Harold Martin is leader of the Avenir Ensemble party, one of a number of anti-independence parties who favour the increasing devolution of authority from Paris to Noumea, but reject a final break from the French Republic. In contrast, the independence coalition Front de Liberation Nationale Kanak et Socialiste (FLNKS) looks to full sovereignty for New Caledonia.

Martin heads a multi-party government in New Caledonia, including both supporters and opponents of independence. But the political terrain is hotting up as the country moves towards elections for its three provincial assembles and National Congress in May 2014. The incoming Congress must decide whether to proceed to a self-determination referendum before 2018.

The discussion on New Caledonia’s membership status follows a Forum mission to New Caledonia in July – the first delegation by the regional body in many years.

Led by outgoing Forum chair Henry Puna and the Secretary General of the Forum Secretariat Tuiloma Neroni Slade, the mission travelled throughout the country. As well as meeting key leaders and French representatives in Noumea, they visited the Northern Province, where the Koniambo smelter and industrial zone is transforming the economy and society of the rural north.

President Martin believes that the latest mission showed Forum leaders how New Caledonia is transforming under the 1998 Noumea Accord.

“In July, the Chair of the Forum and the Secretary General spent four days in New Caledonia, and during that time they met with all the political parties of New Caledonia, who all expressed the desire for integration with the region,” he said. “They met with all our institutions as well as the representatives of France.”

“We’re in a decolonisation process, and there are important ideas involved such as the rebalancing of the economy and other elements of the Noumea Accord that are well underway. These Forum countries recognise that we’re in a process and that process is moving towards a decision before 2018,” Martin concluded. “They also recognise that within the process there are people who support independence, but also people, like myself, who don’t.”

The recent Forum mission was also welcomed by Roch Wamytan, the Speaker of New Caledonia’s Congress.

Speaking to Islands Business in Majuro, Wamytan said: “It’s been several years since the forum sent a monitoring mission to see how the Noumea Accord in being implemented. Between 1989 and 1998, there were lots of missions – nearly one every year. After the signing of the Noumea Accord, there were no more Forum missions. Therefore the mission that’s just been was of the highest importance. It’s been able to evaluate everything that’s happened over the last decade.”

For the FLNKS, there are still some doubts about joining the Forum as a full member before New Caledonia’s final political status is determined. Wamytan said there were differing opinions about the speed that a membership decision should be finalised.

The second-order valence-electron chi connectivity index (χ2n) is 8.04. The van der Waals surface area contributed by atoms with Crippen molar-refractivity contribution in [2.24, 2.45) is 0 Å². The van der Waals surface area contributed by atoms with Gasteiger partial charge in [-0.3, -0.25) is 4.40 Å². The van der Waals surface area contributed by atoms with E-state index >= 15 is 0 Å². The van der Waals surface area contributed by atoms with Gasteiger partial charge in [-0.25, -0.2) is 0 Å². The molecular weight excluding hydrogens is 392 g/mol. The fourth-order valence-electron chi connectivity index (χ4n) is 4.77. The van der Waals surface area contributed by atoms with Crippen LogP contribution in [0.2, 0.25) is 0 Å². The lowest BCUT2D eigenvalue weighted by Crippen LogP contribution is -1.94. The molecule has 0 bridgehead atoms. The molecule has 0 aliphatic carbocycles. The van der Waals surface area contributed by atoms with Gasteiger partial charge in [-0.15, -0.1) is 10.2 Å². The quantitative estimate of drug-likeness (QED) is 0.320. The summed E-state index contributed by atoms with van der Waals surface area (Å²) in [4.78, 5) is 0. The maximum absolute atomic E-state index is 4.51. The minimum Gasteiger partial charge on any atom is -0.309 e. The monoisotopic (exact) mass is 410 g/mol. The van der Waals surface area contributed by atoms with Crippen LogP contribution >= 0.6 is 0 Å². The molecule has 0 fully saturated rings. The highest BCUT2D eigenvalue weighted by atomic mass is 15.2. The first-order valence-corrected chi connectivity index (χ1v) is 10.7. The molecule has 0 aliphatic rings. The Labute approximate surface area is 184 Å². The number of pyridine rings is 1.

“When it comes to the question of New Caledonia’s full membership of the Forum, the independence movement is a bit ambivalent,” Wamytan said. “One part of the movement feels that we should become a full member of the Forum reasonably quickly. There are others who say that we shouldn’t put our Pacific friends in a predicament, because we still have a strong relationship with our administering power France.”

Wamytan noted: “France continues to control the sovereign powers like defence, foreign affairs, currency and so on. That could put our friends in the Pacific in a dilemma because the Forum and the MSG want New Caledonia to be a member of their organisations, but they don’t want France to join at the same time! The member countries of the Forum and MSG want New Caledonia to further integrate into the activities of the regional organisations, but they don’t want France to do so because it’s been a colonial power in the past.”

New Caledonia’s government believes its bid for full membership of the Pacific Islands Forum will be discussed by leaders at their retreat on Thursday.

President Martin said: “We talked about our new status within the Forum today and so the Secretary General of the Forum and the outgoing Chair will present our case to the retreat on Thursday – and we’ll see their decision after that.”

With Martin enthusiastic for a quick decision, but a more measured attitude from the independence movement, can Forum leaders come to a decision this week? For Roch Wamytan, some steps forward are possible.

“The compromise that might come out of the recent mission, and which will be discussed this week, is that we could take it by steps, to allow time for New Caledonians to consult with France,” Wamytan said. “This allows a negotiation between New Caledonia and the French State, and once we’ve come to an agreement, we could convene a tripartite committee between France, New Caledonia and the Forum to negotiate the steps that must be taken for us to achieve the status as a full member of the Forum.”